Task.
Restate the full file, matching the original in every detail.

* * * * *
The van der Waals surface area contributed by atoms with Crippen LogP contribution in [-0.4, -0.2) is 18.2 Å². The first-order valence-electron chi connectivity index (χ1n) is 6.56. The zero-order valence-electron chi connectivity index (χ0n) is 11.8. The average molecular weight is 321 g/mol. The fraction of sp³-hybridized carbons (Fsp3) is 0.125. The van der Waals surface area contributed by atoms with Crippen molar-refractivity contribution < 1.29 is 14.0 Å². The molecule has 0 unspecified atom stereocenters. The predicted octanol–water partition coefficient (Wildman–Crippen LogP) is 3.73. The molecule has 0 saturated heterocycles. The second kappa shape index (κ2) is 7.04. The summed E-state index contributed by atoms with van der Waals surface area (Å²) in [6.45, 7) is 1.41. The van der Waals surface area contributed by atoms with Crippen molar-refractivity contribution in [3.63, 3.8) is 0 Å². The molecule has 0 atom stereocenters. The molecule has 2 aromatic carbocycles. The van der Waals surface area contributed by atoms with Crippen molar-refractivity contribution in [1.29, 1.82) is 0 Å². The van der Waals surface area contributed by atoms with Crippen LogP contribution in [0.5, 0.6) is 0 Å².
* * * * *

The van der Waals surface area contributed by atoms with Crippen LogP contribution in [-0.4, -0.2) is 18.2 Å². The first-order valence-electron chi connectivity index (χ1n) is 6.56. The zero-order valence-electron chi connectivity index (χ0n) is 11.8. The average molecular weight is 321 g/mol. The fraction of sp³-hybridized carbons (Fsp3) is 0.125. The van der Waals surface area contributed by atoms with Crippen molar-refractivity contribution < 1.29 is 14.0 Å². The molecule has 0 unspecified atom stereocenters. The predicted octanol–water partition coefficient (Wildman–Crippen LogP) is 3.73. The molecule has 0 saturated heterocycles. The second kappa shape index (κ2) is 7.04. The summed E-state index contributed by atoms with van der Waals surface area (Å²) in [6.45, 7) is 1.41. The van der Waals surface area contributed by atoms with Crippen molar-refractivity contribution in [3.63, 3.8) is 0 Å². The molecule has 0 atom stereocenters. The molecule has 2 aromatic carbocycles. The van der Waals surface area contributed by atoms with Crippen molar-refractivity contribution in [1.29, 1.82) is 0 Å². The van der Waals surface area contributed by atoms with Crippen LogP contribution in [0.5, 0.6) is 0 Å².